Wow, what a loaded question. It came from Week 2 tasks of #potcert, specifically the getting started chart. This may be one questions very few people ask themselves.
Most people are comfortable in the way they teach, but do they like it? I was very comfortable with the lecture style, and I was good at it. Since I love storytelling, and have an acting background, it was easy for me to stand up in front of a class and just churn out information. But did I like it? It was comfortable. Was it effective? NO. When I saw the same students as juniors and seniors, I could tell that most of them did not remember the material.
At this point, I should differentiate students. It is ultimately all about the audience, and with the classes I teach, I have different audiences. First there are my college freshmen who are majoring in biology. There are a number of challenges with them, not the least of which is deprogramming how they have learned to game the educational system, i.e., get good grades without studying.
Then there are my pre-nursing students. They're taking biology to satisfy the requirements to get into the nursing program. Here you have two types, the hyper motivated who take the initiative to ready and study daily, and those who have no idea how to study. This second group has a high tendency to fail or withdraw because the class is "too hard." Never mind they never came to talk to their instructor, or in many cases, showed up for class. Still, these pre-nursing classes tend to be very bimodal in grade distribution.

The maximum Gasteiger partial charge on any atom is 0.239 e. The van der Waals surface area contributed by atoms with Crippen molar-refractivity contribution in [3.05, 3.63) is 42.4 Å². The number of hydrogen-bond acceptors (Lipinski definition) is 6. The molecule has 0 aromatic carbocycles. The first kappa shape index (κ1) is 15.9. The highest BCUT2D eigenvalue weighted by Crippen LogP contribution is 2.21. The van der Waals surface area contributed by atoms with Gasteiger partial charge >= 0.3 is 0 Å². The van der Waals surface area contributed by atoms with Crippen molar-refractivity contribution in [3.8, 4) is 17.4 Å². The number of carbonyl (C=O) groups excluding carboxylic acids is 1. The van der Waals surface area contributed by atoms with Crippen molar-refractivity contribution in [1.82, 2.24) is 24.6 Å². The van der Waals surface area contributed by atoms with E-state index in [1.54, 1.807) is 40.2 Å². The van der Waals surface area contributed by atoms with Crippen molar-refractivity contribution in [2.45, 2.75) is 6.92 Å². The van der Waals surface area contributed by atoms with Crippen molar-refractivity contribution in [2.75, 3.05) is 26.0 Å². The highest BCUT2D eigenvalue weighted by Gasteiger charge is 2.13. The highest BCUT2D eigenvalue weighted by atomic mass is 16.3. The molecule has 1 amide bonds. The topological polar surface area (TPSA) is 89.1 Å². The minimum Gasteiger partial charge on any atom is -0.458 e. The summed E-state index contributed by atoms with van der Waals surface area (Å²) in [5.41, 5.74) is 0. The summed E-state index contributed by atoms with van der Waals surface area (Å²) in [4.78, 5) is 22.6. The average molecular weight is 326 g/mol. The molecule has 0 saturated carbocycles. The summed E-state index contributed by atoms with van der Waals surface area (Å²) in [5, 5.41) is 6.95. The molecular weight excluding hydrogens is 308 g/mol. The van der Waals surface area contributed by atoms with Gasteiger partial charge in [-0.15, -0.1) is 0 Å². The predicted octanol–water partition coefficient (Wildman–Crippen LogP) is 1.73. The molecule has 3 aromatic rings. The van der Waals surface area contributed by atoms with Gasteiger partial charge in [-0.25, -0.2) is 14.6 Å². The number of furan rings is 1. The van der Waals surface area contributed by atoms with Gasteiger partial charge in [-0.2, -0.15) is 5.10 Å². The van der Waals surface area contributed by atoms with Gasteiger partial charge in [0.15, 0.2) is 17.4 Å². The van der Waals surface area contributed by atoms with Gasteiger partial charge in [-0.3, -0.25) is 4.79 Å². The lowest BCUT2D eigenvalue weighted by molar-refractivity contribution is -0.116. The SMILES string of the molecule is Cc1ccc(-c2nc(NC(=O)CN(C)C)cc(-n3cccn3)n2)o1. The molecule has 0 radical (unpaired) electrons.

In both cases, I was comfortable with the lecture format. With the majors, I saw that it was very ineffective. The students thought all they had to do was come to class and listen. They never sat with the concepts, never did practice problems, or anything. They passed the exams by cramming, but they never learned. The good pre-nursing students studied like made, but all they learned were pieces; they rarely saw the whole picture. The unprepared pre-nursing students most of the time fell away before I could intervene (larger class sizes). In both cases, I saw that moving to more online assignments, such as quizzes and papers, helped.
But I realized that more was needed. That is when I moved to a more involved online presence. One of the things that seems to be the most effective is daily newsletters, but I realize I'm on a tangent.
Back to my original thought: How do I like to teach is an interesting question, and one that I don't think many people consider. It gets confused with issues of comfort and ease. The problem is, is what I like to do effective? This is the second question we have to ask ourselves. It may be easy to lecture, but is it effective? It may be easy to record a lecture and distribute it, but is it effective? I may like case studies, but are they always effective?
It is a great question to ask yourself.